One good thing about the U.S. response to coronaplague has been allowing our low-income residents, documented and otherwise, to skip paying rent while simultaneously forbidding landlords from initiating evictions (maybe until mid-2021 here in Maskachusetts?). So… the working poor are protected from harm by a benevolent government during this period when they are no longer “working” (probably making more money, though!).
We’ve been doing a lot of helicopter flying lately with a photographer whose bread and butter is aerial real estate images. A typical mission involves going to a town with a lot of low-skill immigrants and/or multi-generational welfare-dependent native-born Americans and photographing an apartment building from the 1950s.
Why does anyone need these pictures? “All the rental landlords are trying to organize condominium conversions. Since they can’t collect rent, it makes a lot more sense to sell the apartments,” was the answer.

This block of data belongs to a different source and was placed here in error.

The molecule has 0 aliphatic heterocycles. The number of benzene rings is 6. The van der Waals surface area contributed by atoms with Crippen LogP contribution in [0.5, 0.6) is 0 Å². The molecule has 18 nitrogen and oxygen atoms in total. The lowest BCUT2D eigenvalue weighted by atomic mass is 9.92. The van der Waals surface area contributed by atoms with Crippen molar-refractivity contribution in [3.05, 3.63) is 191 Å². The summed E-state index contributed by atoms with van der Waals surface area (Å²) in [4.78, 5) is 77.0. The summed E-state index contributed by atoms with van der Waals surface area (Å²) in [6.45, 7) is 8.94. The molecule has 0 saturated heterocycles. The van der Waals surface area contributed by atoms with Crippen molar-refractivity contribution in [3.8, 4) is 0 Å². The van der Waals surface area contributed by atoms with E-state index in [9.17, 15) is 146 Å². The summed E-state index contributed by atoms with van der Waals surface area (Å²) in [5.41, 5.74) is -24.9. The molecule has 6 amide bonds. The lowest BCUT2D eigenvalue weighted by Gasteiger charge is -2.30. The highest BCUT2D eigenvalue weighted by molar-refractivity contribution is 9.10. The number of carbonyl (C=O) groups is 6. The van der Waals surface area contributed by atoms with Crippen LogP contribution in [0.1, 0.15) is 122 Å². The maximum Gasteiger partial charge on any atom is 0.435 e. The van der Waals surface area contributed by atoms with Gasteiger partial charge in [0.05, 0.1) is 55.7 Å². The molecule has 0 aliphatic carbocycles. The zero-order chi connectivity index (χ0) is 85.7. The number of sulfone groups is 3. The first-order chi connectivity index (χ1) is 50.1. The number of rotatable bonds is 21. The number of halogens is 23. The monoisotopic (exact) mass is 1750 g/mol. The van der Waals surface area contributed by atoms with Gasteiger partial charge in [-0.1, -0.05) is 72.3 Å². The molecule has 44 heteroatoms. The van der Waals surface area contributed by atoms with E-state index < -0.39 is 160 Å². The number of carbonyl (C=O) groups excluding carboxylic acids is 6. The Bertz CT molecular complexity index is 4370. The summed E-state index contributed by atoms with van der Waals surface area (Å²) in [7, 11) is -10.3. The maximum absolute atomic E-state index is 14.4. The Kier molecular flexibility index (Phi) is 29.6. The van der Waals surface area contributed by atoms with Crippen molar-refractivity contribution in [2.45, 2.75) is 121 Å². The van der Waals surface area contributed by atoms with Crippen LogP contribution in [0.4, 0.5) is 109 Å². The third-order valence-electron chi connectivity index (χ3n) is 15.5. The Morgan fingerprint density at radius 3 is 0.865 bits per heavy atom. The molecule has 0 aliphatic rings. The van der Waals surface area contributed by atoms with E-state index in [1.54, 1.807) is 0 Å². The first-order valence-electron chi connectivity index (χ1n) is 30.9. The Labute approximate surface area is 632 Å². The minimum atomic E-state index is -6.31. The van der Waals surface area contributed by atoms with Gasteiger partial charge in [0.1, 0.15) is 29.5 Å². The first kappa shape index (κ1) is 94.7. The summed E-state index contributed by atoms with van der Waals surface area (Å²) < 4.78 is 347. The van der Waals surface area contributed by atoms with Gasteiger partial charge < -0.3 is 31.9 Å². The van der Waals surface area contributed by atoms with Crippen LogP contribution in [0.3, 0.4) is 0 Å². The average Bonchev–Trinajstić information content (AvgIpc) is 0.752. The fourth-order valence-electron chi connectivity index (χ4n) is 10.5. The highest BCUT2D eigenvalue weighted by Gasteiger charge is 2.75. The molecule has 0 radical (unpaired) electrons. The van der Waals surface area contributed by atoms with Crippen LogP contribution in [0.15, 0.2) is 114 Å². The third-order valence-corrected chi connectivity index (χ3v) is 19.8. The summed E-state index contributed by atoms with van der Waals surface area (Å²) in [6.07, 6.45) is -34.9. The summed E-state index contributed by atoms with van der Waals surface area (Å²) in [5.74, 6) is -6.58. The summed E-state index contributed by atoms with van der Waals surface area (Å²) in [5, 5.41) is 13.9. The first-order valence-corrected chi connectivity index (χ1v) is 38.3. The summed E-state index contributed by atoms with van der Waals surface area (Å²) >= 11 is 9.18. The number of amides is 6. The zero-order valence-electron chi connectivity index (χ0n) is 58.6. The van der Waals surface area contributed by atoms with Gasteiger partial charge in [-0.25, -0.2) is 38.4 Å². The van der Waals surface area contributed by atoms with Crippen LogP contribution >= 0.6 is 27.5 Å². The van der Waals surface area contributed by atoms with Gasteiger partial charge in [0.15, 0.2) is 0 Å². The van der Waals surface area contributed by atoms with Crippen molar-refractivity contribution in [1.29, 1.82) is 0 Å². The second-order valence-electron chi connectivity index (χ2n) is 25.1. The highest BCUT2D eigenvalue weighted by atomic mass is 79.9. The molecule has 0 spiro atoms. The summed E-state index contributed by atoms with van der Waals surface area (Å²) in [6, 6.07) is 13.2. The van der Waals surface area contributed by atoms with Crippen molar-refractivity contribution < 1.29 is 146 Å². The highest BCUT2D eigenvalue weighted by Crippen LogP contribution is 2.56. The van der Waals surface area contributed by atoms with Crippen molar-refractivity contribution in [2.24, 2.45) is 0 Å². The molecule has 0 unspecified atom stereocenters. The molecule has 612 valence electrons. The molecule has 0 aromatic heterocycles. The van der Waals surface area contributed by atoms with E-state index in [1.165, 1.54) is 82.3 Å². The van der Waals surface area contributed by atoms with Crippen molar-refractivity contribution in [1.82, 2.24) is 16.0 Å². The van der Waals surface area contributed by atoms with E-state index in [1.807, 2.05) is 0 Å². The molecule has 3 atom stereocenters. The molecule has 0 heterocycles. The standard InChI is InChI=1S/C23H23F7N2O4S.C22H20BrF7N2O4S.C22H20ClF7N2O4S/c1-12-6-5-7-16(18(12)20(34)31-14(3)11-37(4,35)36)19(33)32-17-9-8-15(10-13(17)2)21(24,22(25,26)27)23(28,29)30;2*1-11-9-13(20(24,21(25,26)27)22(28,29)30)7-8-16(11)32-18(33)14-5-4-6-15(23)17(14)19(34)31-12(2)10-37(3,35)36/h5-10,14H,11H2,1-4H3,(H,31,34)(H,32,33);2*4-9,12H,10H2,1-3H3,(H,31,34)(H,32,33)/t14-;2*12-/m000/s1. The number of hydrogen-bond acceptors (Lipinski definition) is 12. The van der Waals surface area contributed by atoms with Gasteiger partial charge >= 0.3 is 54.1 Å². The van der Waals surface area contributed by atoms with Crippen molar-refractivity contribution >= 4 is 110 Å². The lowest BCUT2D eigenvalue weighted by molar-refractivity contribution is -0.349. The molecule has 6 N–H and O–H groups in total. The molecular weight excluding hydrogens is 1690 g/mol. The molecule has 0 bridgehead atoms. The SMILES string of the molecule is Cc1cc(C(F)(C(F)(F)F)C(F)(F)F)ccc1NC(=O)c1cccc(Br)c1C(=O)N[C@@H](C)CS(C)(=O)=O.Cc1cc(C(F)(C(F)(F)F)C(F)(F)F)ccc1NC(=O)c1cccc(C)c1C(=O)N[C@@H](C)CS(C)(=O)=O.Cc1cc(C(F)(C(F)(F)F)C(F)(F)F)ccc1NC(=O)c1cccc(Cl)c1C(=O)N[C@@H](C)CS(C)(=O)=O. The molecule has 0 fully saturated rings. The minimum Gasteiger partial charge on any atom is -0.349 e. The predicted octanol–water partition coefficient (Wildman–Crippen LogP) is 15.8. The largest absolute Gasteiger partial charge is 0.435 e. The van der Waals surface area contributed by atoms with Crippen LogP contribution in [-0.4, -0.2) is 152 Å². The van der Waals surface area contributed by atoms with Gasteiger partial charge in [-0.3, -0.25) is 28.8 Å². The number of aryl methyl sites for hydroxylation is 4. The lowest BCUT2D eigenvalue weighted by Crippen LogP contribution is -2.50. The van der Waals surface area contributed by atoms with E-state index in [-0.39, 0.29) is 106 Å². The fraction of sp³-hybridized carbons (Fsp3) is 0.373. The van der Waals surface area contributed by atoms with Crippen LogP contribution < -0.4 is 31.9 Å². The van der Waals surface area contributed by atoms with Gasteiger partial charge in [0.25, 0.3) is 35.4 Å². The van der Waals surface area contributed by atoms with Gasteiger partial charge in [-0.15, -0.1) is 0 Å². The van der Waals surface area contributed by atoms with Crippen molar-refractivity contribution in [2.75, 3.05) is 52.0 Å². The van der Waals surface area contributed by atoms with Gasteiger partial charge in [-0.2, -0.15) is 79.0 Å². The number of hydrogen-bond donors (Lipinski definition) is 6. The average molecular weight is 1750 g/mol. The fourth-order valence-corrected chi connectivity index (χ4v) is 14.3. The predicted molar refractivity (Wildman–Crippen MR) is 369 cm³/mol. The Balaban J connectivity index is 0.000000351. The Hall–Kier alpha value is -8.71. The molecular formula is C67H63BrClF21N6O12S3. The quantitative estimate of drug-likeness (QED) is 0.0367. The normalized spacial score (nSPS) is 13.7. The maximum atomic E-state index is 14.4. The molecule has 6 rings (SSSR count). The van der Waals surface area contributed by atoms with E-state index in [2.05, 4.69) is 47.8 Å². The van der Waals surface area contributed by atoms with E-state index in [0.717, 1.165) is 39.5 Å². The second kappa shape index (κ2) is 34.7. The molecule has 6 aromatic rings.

Especially given the high transaction costs of buying and selling real estate in the U.S. (5-6 percent every time someone needs to move!), is it fair to say that the result of today’s policy change will be higher long-run housing costs for low-income residents of the U.S.? With millions of immigrants arriving, plus population expansion from children of already-present immigrants, and a shrinking pool of rental housing, won’t that translate into higher rents?